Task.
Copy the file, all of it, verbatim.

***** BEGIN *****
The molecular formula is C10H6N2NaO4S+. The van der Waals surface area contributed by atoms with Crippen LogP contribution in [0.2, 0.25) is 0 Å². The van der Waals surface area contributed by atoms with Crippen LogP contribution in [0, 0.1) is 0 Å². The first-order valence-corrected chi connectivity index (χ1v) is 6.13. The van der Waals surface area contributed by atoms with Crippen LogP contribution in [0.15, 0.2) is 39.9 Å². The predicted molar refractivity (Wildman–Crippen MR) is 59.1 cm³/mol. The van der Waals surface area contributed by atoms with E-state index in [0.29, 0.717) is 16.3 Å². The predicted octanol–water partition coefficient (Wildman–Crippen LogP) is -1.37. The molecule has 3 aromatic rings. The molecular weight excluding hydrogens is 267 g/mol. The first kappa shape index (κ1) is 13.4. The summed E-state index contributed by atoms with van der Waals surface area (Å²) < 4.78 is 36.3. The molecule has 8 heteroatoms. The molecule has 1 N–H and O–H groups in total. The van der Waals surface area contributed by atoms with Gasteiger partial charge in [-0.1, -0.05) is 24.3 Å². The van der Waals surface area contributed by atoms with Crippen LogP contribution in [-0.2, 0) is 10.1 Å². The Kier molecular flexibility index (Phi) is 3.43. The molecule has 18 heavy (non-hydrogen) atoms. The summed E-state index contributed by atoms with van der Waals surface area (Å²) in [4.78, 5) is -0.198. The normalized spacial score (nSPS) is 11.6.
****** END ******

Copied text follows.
The molecular formula is C10H6N2NaO4S+. The van der Waals surface area contributed by atoms with Crippen LogP contribution in [0.2, 0.25) is 0 Å². The van der Waals surface area contributed by atoms with Crippen LogP contribution in [0, 0.1) is 0 Å². The first-order valence-corrected chi connectivity index (χ1v) is 6.13. The van der Waals surface area contributed by atoms with Crippen LogP contribution in [0.15, 0.2) is 39.9 Å². The predicted molar refractivity (Wildman–Crippen MR) is 59.1 cm³/mol. The van der Waals surface area contributed by atoms with E-state index in [0.29, 0.717) is 16.3 Å². The predicted octanol–water partition coefficient (Wildman–Crippen LogP) is -1.37. The molecule has 3 aromatic rings. The molecular weight excluding hydrogens is 267 g/mol. The first kappa shape index (κ1) is 13.4. The summed E-state index contributed by atoms with van der Waals surface area (Å²) < 4.78 is 36.3. The molecule has 8 heteroatoms. The molecule has 1 N–H and O–H groups in total. The van der Waals surface area contributed by atoms with Gasteiger partial charge in [-0.1, -0.05) is 24.3 Å². The van der Waals surface area contributed by atoms with Crippen LogP contribution in [-0.2, 0) is 10.1 Å². The Kier molecular flexibility index (Phi) is 3.43. The molecule has 18 heavy (non-hydrogen) atoms. The summed E-state index contributed by atoms with van der Waals surface area (Å²) in [4.78, 5) is -0.198. The normalized spacial score (nSPS) is 11.6.